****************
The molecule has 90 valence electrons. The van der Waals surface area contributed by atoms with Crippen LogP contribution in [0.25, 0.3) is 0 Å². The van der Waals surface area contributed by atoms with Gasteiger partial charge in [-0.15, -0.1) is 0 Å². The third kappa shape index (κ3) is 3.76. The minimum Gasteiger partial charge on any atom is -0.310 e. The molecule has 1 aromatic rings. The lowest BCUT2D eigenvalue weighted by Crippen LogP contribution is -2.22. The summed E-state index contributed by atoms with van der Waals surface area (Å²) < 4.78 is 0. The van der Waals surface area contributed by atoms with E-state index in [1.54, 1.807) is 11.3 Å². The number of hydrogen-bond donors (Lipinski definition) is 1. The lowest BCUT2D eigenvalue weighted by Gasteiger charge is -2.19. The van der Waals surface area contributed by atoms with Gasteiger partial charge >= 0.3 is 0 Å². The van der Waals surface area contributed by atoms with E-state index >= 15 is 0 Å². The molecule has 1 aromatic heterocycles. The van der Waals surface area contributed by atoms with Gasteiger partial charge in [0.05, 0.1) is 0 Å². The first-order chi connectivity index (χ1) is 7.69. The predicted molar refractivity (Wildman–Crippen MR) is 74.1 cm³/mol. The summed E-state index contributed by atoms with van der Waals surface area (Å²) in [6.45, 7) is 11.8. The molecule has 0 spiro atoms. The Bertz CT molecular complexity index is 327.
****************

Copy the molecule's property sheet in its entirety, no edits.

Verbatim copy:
The molecule has 90 valence electrons. The van der Waals surface area contributed by atoms with Crippen LogP contribution in [0.25, 0.3) is 0 Å². The van der Waals surface area contributed by atoms with Gasteiger partial charge in [-0.15, -0.1) is 0 Å². The third kappa shape index (κ3) is 3.76. The minimum Gasteiger partial charge on any atom is -0.310 e. The molecule has 1 aromatic rings. The lowest BCUT2D eigenvalue weighted by Crippen LogP contribution is -2.22. The summed E-state index contributed by atoms with van der Waals surface area (Å²) < 4.78 is 0. The van der Waals surface area contributed by atoms with E-state index in [1.54, 1.807) is 11.3 Å². The number of hydrogen-bond donors (Lipinski definition) is 1. The lowest BCUT2D eigenvalue weighted by Gasteiger charge is -2.19. The van der Waals surface area contributed by atoms with Gasteiger partial charge >= 0.3 is 0 Å². The van der Waals surface area contributed by atoms with E-state index >= 15 is 0 Å². The molecule has 1 aromatic heterocycles. The van der Waals surface area contributed by atoms with Gasteiger partial charge in [0.05, 0.1) is 0 Å². The first-order chi connectivity index (χ1) is 7.69. The predicted molar refractivity (Wildman–Crippen MR) is 74.1 cm³/mol. The summed E-state index contributed by atoms with van der Waals surface area (Å²) in [6.45, 7) is 11.8. The molecule has 0 spiro atoms. The Bertz CT molecular complexity index is 327.